He Eats More Than I Pump!

QUESTION

Dear Kathy,
My son is 4 months old. He was not taking a bottle from husband. Since he will now take one, we try to give him a bottle everyday. He will eat 7-8 oz. from the bottle. When I pump at the same time I only get 3 oz. This has been going on for at least a week. It does not seem normal! What can I do? Also I do not believe that he has gained weight for a couple of weeks.

Kendra

ANSWER

Hi Kendra,
Thanks for writing in with your question. Can I ask you a couple of questions?

  1. Why do you feel like you need to give your son a bottle every day? Are you afraid that he suddenly won't take one again?
  2. Does he seem hungry to you at this point?
  3. How many times a day are you pumping? Are you using any supplements?

Please write and let me know. Then I can give you some more specific guidance. In the meantime, let me answer generally.

First, babies always take more from a bottle than from the breast -- whether it's breast milk or formula. It's just a characteristic of a bottle. So just because he is taking more than you are pumping doesn't necessarily mean that he needing that much from you or is following short 3-4 oz. It just that it is possible to overeat with a bottle.

Second, one of the dangers of introducing a bottle -- especially when he is taking so much in a feeding -- is that you cut down on the number of times a day that you are emptying your breasts (either via breastfeeding or pumping). That can cut into your supply. That being said, I'm not convinced that you have actually dropped your supply. If you are concerned, one thing you can do is take him to the doctor and have him weighed. Let's not assume there is a problem unless there really is one.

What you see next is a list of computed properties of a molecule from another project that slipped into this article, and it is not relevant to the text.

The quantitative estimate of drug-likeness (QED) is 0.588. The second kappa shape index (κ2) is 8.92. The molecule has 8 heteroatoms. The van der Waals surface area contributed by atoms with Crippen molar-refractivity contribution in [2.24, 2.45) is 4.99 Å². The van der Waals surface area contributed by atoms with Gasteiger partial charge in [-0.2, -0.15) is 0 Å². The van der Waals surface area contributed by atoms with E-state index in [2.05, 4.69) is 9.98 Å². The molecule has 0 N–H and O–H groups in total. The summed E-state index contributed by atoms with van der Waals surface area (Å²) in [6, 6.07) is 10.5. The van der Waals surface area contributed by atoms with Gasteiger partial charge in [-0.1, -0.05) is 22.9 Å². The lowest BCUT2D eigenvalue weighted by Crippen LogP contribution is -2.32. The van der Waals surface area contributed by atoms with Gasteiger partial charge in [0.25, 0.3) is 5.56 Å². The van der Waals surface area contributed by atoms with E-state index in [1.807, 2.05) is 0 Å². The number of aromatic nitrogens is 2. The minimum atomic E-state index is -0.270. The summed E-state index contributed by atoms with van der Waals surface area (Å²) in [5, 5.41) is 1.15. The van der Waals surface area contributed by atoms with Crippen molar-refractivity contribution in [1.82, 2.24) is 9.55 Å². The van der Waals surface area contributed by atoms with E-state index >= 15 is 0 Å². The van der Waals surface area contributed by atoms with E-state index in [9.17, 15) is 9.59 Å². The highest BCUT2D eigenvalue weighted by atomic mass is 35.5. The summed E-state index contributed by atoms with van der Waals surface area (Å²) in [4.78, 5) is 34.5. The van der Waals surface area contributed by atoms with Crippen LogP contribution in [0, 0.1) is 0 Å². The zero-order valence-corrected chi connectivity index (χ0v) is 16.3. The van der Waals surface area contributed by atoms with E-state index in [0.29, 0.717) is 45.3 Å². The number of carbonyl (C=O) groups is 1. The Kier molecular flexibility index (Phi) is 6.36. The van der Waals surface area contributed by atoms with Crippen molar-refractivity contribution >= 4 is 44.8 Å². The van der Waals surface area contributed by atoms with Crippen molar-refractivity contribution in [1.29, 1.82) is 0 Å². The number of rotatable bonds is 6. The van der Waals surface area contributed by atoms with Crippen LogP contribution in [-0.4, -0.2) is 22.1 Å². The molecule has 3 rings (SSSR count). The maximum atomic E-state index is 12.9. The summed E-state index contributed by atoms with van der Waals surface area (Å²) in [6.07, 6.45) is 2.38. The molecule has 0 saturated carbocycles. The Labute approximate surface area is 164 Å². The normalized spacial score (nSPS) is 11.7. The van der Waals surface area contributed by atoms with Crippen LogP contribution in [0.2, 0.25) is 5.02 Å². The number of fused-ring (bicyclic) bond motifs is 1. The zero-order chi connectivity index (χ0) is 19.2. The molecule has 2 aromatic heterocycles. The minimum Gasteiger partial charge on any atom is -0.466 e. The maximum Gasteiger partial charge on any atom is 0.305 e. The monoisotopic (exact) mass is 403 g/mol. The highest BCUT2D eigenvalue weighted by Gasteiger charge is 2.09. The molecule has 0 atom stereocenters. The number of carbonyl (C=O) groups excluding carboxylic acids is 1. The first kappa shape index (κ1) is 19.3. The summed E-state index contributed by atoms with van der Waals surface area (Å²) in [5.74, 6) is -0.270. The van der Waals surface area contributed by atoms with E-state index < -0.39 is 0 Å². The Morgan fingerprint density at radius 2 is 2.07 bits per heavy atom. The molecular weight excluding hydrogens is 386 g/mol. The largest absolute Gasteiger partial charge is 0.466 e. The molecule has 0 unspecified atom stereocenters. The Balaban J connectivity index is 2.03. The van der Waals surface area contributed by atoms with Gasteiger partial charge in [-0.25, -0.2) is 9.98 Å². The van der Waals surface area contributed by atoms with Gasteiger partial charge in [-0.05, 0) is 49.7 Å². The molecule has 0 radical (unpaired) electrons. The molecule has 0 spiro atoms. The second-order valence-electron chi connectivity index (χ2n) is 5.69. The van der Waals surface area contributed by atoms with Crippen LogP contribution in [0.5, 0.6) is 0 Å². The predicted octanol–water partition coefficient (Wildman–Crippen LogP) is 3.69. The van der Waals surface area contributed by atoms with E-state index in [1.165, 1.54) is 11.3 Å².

If your supply really has dropped, you'll want to start increasing the number of times a day that you are either pumping or breastfeeding. Check out my Web site (www.breastfeedingmadesimple.com) for more information on how to build your supply back up.

Please don't panic. If there is a problem, we can get you back on track.

Please feel free to get in touch with more questions. I can help walk you through this.

-- Kathy Kendall-Tackett, IBCLC

Kathleen Tackett

Dr. Kendall-Tackett is a health psychologist, International Board Certified Lactation Consultant, and Research Associate Professor of Psychology specializing in women's health at the Family Research Lab, University of New Hampshire. She is a Fellow of the American Psychological Association in both the Divisions of Health Psychology and Trauma Psychology. Dr. Kendall-Tackett is a La Leche League leader, chair of the New Hampshire Breastfeeding Taskforce, and the Area Coordinator of Leaders for La Leche League of Maine and New Hampshire.

Dr. Kendall-Tackett is author of more than 140 journal articles, book chapters and other publications, and author or editor of 15 books including The Hidden Feelings of Motherhood (2005, Hale Publications), Depression in New Mothers (2005, Haworth), and Breastfeeding Made Simple, co-authored with Nancy Mohrbacher (2005, New Harbinger). She is on the editorial boards of the journals Child Abuse and Neglect, Journal of Child Sexual Abuse and the Journal of Human Lactation, and regularly reviews for 27 other journals in the fields of trauma, women's health, interpersonal violence, depression, and child development. Dr. Kendall-Tackett is the "Ask a Lactation Consultant" columnist on Pregnancy.org and serves on the Board of Directors of Attachment Parenting International.

Dr. Kendall-Tackett received a Bachelor's and Master's degree in psychology from California State University, Chico, and a Ph.D. from Brandeis University in social and developmental psychology. She has won several awards including the Outstanding Research Study Award from the American Professional Society on the Abuse of Children, and was named 2003 Distinguished Alumna, College of Behavioral and Social Sciences, California State University, Chico.